President Bush's top political adviser, Karl Rove, has been asked to provide more testimony to a grand jury investigating whether a crime was committed in the leaking of the identity of a covert CIA operative.
Karl Rove has already testified three times in the CIA leak probe, and his lawyer says he has agreed to go before the grand jury again before its term expires at the end of this month.
Special prosecutor Patrick Fitzgerald is trying to determine whether Bush White House aides broke the law when someone leaked the identity of covert CIA operative Valerie Plame. Ms. Plame is married to former Ambassador Joseph Wilson, who accused the Bush administration of manipulating intelligence on Iraq's mass weapons capability in the run-up to the U.S.-led invasion.
Knowingly revealing the identity of a covert agent is a federal crime, and Mr. Fitzgerald is trying to determine if White House aides leaked the information about Ms. Plame as retaliation against her husband, Ambassador Wilson.
Mr. Rove's lawyer, Robert Luskin, says prosecutor Fitzgerald told him that no decisions have been made yet whether to indict anyone in connection with the leak investigation.
White House spokesman Scott McClellan says he is not aware of any major new developments in the case.
"That is an ongoing investigation, and the president directed that we cooperate fully with that investigation," said Mr. McClellan. "As part of cooperating fully, that means not commenting on it from here [the White House]."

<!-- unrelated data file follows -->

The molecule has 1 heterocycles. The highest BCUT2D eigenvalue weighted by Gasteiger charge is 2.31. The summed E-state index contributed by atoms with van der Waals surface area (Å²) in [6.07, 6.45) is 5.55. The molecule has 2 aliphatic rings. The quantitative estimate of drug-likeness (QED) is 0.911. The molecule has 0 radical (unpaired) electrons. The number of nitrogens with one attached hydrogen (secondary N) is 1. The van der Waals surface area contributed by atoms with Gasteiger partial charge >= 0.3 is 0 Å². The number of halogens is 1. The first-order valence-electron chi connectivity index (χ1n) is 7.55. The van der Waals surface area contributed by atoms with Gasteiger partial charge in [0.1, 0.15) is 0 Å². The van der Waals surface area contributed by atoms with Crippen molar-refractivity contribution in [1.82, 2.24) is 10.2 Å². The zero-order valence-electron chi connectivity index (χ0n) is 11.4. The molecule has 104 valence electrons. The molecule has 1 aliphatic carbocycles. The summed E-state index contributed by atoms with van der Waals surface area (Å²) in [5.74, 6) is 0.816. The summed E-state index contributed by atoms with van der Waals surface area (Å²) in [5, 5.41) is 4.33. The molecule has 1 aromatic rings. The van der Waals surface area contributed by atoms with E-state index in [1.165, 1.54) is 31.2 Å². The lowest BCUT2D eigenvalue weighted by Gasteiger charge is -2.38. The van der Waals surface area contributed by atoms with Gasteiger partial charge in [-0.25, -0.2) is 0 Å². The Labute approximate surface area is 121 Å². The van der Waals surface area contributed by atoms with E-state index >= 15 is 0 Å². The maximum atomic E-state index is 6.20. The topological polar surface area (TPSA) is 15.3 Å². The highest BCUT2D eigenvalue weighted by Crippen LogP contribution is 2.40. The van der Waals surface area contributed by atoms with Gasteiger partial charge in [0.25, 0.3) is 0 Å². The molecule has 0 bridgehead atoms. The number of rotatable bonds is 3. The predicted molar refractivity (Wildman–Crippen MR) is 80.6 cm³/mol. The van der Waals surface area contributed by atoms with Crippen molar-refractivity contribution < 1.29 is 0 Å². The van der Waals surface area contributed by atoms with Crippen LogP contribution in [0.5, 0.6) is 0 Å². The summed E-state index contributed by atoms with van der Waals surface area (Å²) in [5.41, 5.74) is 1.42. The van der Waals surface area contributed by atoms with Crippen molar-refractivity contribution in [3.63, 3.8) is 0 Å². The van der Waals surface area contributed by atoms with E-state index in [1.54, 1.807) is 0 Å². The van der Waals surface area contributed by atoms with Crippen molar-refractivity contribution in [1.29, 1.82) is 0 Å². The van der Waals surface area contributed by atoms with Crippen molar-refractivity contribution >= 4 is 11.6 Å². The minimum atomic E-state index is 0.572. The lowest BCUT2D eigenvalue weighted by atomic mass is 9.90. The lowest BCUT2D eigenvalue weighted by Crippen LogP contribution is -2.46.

Karl Rove has acknowledged that he discussed Ambassador Wilson's allegations with reporters, but said that he was not the one who revealed Ms. Plame's identity.
"I did not know her name and I did not leak her name," said Mr. Rove.
Vice President Dick Cheney's chief of staff, Lewis Libby, has also acknowledged talking to reporters in connection with the Plame case.
President Bush has vowed to fire anyone in the White House who willfully leaked Ms. Plame's identity. And, even though he has not been charged in the case, some Democrats have previously called for Karl Rove to either resign or be fired.
Among them was Massachusetts Senator John Kerry.
"The White House's credibility is at issue here, and I believe very clearly that Karl Rove ought to be fired," said Mr. Kerry.
Some conservative supporters of the president are concerned that the leak investigation has become a big distraction for the Bush White House.
"Obviously, everything depends on what happens," said William Kristol, editor of the conservative Weekly Standard magazine, speaking on NBC's Today program. "Will there be indictments or not, and we do not know. I do suspect, in fact, I have been told, or I gather from people in or near the White House, that Rove has, understandably, been distracted by this in the last few weeks."
Karl Rove has been the president's top political adviser since Mr. Bush's days as Texas governor. The president referred to Mr. Rove as the architect of his re-election victory last year.